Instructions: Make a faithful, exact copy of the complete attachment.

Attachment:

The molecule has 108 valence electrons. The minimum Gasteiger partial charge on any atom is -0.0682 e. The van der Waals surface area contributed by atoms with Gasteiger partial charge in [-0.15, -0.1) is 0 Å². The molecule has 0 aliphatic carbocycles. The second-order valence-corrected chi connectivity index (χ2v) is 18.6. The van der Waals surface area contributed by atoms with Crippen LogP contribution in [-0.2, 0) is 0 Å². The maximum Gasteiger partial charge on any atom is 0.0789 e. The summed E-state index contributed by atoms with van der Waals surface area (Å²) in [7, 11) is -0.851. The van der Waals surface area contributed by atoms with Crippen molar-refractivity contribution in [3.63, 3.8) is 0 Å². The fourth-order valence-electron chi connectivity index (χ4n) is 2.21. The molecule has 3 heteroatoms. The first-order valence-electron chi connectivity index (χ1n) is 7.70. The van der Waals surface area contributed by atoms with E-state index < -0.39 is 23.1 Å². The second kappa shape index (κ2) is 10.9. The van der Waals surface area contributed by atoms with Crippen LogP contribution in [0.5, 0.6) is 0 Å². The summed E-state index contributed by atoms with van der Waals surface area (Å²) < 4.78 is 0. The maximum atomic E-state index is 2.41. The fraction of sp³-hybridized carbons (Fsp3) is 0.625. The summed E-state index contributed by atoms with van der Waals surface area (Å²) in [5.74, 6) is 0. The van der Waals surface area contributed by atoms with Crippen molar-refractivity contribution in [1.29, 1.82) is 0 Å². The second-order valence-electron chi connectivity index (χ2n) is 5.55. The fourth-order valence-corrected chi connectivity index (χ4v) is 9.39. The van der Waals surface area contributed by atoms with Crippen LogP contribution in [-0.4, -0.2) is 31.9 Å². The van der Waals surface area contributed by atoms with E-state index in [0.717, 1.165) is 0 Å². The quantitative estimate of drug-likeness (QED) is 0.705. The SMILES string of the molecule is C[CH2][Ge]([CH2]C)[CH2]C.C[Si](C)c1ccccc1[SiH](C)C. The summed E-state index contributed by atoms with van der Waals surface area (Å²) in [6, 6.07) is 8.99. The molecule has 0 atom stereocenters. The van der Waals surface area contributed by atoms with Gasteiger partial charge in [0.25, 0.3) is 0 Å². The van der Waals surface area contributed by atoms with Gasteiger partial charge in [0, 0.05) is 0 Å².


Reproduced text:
The molecule has 108 valence electrons. The minimum Gasteiger partial charge on any atom is -0.0682 e. The van der Waals surface area contributed by atoms with Gasteiger partial charge in [-0.15, -0.1) is 0 Å². The molecule has 0 aliphatic carbocycles. The second-order valence-corrected chi connectivity index (χ2v) is 18.6. The van der Waals surface area contributed by atoms with Crippen LogP contribution in [-0.2, 0) is 0 Å². The maximum Gasteiger partial charge on any atom is 0.0789 e. The summed E-state index contributed by atoms with van der Waals surface area (Å²) in [7, 11) is -0.851. The van der Waals surface area contributed by atoms with Crippen molar-refractivity contribution in [3.63, 3.8) is 0 Å². The fourth-order valence-electron chi connectivity index (χ4n) is 2.21. The molecule has 3 heteroatoms. The first-order valence-electron chi connectivity index (χ1n) is 7.70. The van der Waals surface area contributed by atoms with E-state index < -0.39 is 23.1 Å². The second kappa shape index (κ2) is 10.9. The van der Waals surface area contributed by atoms with Crippen LogP contribution in [0.5, 0.6) is 0 Å². The summed E-state index contributed by atoms with van der Waals surface area (Å²) < 4.78 is 0. The maximum atomic E-state index is 2.41. The fraction of sp³-hybridized carbons (Fsp3) is 0.625. The summed E-state index contributed by atoms with van der Waals surface area (Å²) in [5.74, 6) is 0. The van der Waals surface area contributed by atoms with Crippen molar-refractivity contribution in [1.29, 1.82) is 0 Å². The second-order valence-electron chi connectivity index (χ2n) is 5.55. The fourth-order valence-corrected chi connectivity index (χ4v) is 9.39. The van der Waals surface area contributed by atoms with Crippen LogP contribution in [-0.4, -0.2) is 31.9 Å². The van der Waals surface area contributed by atoms with E-state index in [0.717, 1.165) is 0 Å². The quantitative estimate of drug-likeness (QED) is 0.705. The SMILES string of the molecule is C[CH2][Ge]([CH2]C)[CH2]C.C[Si](C)c1ccccc1[SiH](C)C. The summed E-state index contributed by atoms with van der Waals surface area (Å²) in [6, 6.07) is 8.99. The molecule has 0 atom stereocenters. The van der Waals surface area contributed by atoms with Gasteiger partial charge in [0.25, 0.3) is 0 Å². The van der Waals surface area contributed by atoms with Gasteiger partial charge in [0, 0.05) is 0 Å².